Sunday, 24 November 2013

Soggy Lemon Cake

Years ago I cut out a recipe from a magazine and it became a firm favourite. More of a dessert than a cake it was the perfect finish to a rich meal. It came with me on a couple of  house moves and it was only recently that I realised it was missing. Several boxes were turned upside down but I still couldn't find it so I hit the internet and, thanks to Dave, I found it again. The original recipe was from Country Living magazine in 1994 but it has certainly stood the test of time.

150g self raising flour
1 tsp baking powder
225g softened unsalted butter
225g caster sugar
2 lemons - juice & zest
5 eggs - beaten

4 lemons - juice only
225g granulated sugar

Heat the oven to 180C  and lightly grease and line an 18cm baking tin.
Sieve the flour and baking powder together and mix with the softened butter, sugar, lemon zest & juice in a bowl. Add the eggs and mix until you have a smooth batter.
Pour into the baking tin and bake for approximately 1 hour 25 minutes or until a skewer comes out dry.
Remove from oven and cool a little before turning out and peeling off the lining paper. Place onto serving plate.
To make the topping just mix together the lemon juice and granulated sugar and spoon over the cake. The juice will sink into the cake but the sugar sits on the top creating a crunchy layer. If you have any left pour it around the cake. To get the most out of your lemons roll them on a hard surface before juicing them.
Serve with a dollop of cream - but not to people with sensitive teeth!

Soggy lemon cake

And on a completely different subject I couldn't resist this photograph of Mortimer taken by Andrew. He was under the table (Morts not Andrew) scoofing for food!

I'm sure they must have dropped something under here

Sunday, 10 November 2013

The Royal Victoria Patriotic Building

A couple of weekends ago we were in London for a family clan gathering, called to celebrate the 21st birthday of our niece Rachael, who also happens to be Andrew's god-daughter.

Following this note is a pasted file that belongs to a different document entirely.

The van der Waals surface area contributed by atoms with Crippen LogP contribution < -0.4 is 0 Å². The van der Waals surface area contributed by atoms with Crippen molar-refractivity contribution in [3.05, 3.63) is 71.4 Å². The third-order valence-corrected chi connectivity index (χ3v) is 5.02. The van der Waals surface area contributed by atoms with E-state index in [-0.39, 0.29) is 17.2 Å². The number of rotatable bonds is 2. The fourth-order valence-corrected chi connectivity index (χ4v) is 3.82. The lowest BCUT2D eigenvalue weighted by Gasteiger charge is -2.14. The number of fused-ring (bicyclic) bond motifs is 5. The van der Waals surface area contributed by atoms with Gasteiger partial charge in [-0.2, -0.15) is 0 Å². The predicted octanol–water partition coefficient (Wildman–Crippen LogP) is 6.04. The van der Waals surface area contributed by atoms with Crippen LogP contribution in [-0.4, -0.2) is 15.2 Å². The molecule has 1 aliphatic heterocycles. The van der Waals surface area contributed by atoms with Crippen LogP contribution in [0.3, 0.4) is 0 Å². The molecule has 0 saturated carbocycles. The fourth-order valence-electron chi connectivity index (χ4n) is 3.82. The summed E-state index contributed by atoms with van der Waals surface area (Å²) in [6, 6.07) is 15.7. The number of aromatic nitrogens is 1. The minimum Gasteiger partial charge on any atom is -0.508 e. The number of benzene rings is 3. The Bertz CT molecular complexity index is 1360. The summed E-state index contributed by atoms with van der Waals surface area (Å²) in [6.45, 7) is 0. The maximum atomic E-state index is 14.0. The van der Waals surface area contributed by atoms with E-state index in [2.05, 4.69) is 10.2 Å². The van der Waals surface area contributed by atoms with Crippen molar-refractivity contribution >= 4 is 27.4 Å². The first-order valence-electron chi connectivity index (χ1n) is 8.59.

Birthday cup cakes

Sunday morning we took the dogs on a long walk across Wandsworth Common and Mortimer was in heaven. He is very much a dogs dog (as opposed to a people dog) and couldn't believe the amount of canines there were to play with.

We could be related!
He was also quite impressed with our host's new puppy Dexter, who although only 16 weeks played constantly.

Morts didn't even mind when Dexter swung from his ear or stole his blanket to sleep on.

Blanket thief
 He loved Tooting Common and was keen to show Dexter how to have fun.

First you start with the small stuff

Then you move up!

Yea that was fun!
I'm getting quite hungry actually

Anyway during our walk we stumbled across a magnificent Victorian Gothic building, known as the 'Royal Victoria Patriotic Building', built between 1857 and 1859 with money from the Royal Patriotic fund. I have to confess to never having heard of this but did some research and discovered that the fund was set up in 1854 by Queen Victoria who was concerned for the well- being of widows and orphans of British serviceman who were dying in the Crimean War. An appeal for donations was made and £1.5 million was raised - a staggering sum at that time.
Prince Albert was the first president of the Royal Commission responsible for the administration of the fund. Grants were made for hardship cases and to place orphans in existing schools. But with such a large sum raised it was decided to found and administer two new schools, one each for boys and girls. One of which was the building we had stumbled upon. The fund continued throughout the 19th century providing support during various Victorian conflicts.

But back to the Royal Victoria Patriotic Building. Originally called the Royal Victoria Patriotic Asylum it was intended for 'the Education and Training of three hundred Orphan Daughters of Soldiers, Seamen and Marines who perished in the Russian War, and for those hereafter who may require like succour'. You can read the complete history here.

Over the years the building has been used for many things, finally fallen into complete disrepair by the late 1970's and nearly demolished. However it was rescued and brought back to full glory and now has a mix of flats, studios, workshops, office space, a restaurant and a theatre.


It is a beautiful building with the very best of Victorian Gothic style, I hope that the photographs capture some of the grandeur.

Friday, 1 November 2013

Don't knock it 'til you've tried it!

Take almost equal weight of Brussel sprouts to shallots, just a few less shallots. Try to use smallish sprouts so they can be kept whole, otherwise cut large ones in half. Put in a large roasting dish with the shallots, which should be halved.Trickle with three tablespoons of rapeseed oil, season with salt and pepper and tuck in a few sprigs of thyme.

Pop into a preheated oven (190C: GM5) and roast for about 35 minutes. Stir halfway through and take out when a bit crispy and caramelised. Serve with a squeeze of lemon juice.

Absolutely delicious - particularly if you've kept them whole as the inside of the sprouts go creamy.

Not my invention - courtesy of Hugh.

Roasted sprouts & shallots